Cisco Application Visibility and Control Solution Guide for IOS XE Release 3.8
AVC Configuration
Downloads: This chapterpdf (PDF - 294.0KB) The complete bookPDF (PDF - 1.73MB) | Feedback

AVC Configuration

Table Of Contents

AVC Configuration

Unified Policy CLI

Metric Producer Parameters

Reacts

NetFlow/IPFIX Flow Monitor

NetFlow/IPFIX Flow Record

L3/L4 Fields

L7 Fields

Interfaces and Directions

Counters and Timers

TCP Performance Metrics

Media Performance Metrics

L2 Information

WAAS Interoperability

Classification

Connection/Transaction Metrics

NetFlow/IPFIX Option Templates

NetFlow/IPFIX Show commands

NBAR Attribute Customization

NBAR Customize Protocols

Packet Capture Configuration

Configuration Examples

Conversation Based Records—Omitting the Source Port

HTTP URL

Application Traffic Statistics

Media RTP Report

Policy-Map Configuration and Applying to an Interface

Control and Throttle Traffic


AVC Configuration


Revised: February 7, 2013, OL-27969-02

This chapter addresses AVC configuration and includes the following topics:

Unified Policy CLI

Metric Producer Parameters

Reacts

NetFlow/IPFIX Flow Monitor

NetFlow/IPFIX Flow Record

Configuration Examples

Unified Policy CLI

From Cisco IOS XE 3.8, monitoring configuration is done using performance-monitor unified monitor and policy.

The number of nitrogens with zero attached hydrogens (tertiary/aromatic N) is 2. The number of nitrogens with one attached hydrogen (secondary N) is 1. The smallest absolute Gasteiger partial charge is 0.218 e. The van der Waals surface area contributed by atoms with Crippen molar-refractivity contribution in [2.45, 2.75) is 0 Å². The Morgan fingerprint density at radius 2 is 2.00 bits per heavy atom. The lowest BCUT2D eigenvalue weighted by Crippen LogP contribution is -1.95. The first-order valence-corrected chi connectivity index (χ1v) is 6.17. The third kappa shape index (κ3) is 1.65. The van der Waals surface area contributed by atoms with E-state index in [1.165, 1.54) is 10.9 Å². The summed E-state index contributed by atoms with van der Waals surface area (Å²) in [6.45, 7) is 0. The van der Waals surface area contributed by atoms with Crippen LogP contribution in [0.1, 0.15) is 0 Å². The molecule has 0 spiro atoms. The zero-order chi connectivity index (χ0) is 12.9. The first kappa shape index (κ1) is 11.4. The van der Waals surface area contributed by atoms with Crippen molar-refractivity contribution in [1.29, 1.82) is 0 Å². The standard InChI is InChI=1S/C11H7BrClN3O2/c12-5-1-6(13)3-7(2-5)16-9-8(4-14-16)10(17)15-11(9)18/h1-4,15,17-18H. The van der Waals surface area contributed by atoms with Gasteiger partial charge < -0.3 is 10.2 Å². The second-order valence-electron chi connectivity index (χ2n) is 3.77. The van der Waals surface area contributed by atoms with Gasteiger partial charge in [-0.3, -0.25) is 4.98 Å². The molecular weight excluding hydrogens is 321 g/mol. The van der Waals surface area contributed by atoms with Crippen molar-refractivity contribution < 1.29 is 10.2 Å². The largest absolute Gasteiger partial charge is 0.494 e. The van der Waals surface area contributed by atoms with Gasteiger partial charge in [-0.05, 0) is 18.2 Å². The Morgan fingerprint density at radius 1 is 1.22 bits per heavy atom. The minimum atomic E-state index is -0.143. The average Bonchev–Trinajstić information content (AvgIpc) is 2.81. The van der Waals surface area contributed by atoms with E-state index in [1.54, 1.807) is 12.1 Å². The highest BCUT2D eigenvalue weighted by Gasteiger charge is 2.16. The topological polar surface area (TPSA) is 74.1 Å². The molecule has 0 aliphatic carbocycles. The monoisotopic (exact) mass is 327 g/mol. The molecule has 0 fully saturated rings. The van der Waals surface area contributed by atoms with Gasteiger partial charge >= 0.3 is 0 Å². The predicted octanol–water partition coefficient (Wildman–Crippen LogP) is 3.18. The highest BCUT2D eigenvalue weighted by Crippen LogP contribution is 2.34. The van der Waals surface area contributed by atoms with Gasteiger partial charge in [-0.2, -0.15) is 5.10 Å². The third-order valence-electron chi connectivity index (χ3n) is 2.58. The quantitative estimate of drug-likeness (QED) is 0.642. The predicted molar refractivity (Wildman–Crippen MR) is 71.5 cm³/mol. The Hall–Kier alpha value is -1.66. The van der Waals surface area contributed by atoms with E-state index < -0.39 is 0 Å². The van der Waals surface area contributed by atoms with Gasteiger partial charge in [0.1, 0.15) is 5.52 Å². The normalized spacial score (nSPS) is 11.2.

policy-map type performance-monitor <policy-name> 
   [no] parameter default account-on-resolution
   class <class-map name>
      flow monitor <monitor-name> [sampler <sampler name>] 
      [sampler <sampler name>]
      monitor metric rtp

Usage Guidelines

Support for:

Multiple flow monitors under a class-map.

Up to 5 monitors per attached class-map.

Up to 256 classes per performance-monitor policy.

No support for:

Hierarchical policy.

Inline policy.

Metric producer parameters are optional.

Account-on-resolution (AOR) configuration causes all classes in the policy-map to work in AOR mode, which delays the action until the class-map results are finalized (the application is determined by NBAR2).

Attach policy to the interface using following command:

interface <interface-name>
  service-policy type performance-monitor <policy-name> {input|output}

Metric Producer Parameters

Metric producer-specific parameters are optional and can be defined for each metric producer for each class-map.


Note Cisco IOS XE 3.8 supports only MediaNet-specific parameters.


monitor metric rtp 
    clock-rate {type-number| type-name | default} rate 
    max-dropout number 
    max-reorder number 
    min-sequential number 
    ssrc maximum number 

Reacts

The react CLI defines the alerts applied to a flow monitor. Applying reacts on the device requires punting the monitor records to the route processor (RP) for alert processing. To avoid the performance reduction of punting the monitor records to the RP, it is preferable when possible to send the monitor records directly to the Management and Reporting system and apply the network alerts in the Management and Reporting system.

react <id> [media-stop|mrv|rtp-jitter-avaerage|transport-packets-lost-rate] 

NetFlow/IPFIX Flow Monitor

Flow monitor defines monitor parameters, such as record, exporter, and other cache parameters.

flow monitor type performance-monitor <monitor-name>   
   record <name | vm-default-rtp | vm-default-tcp>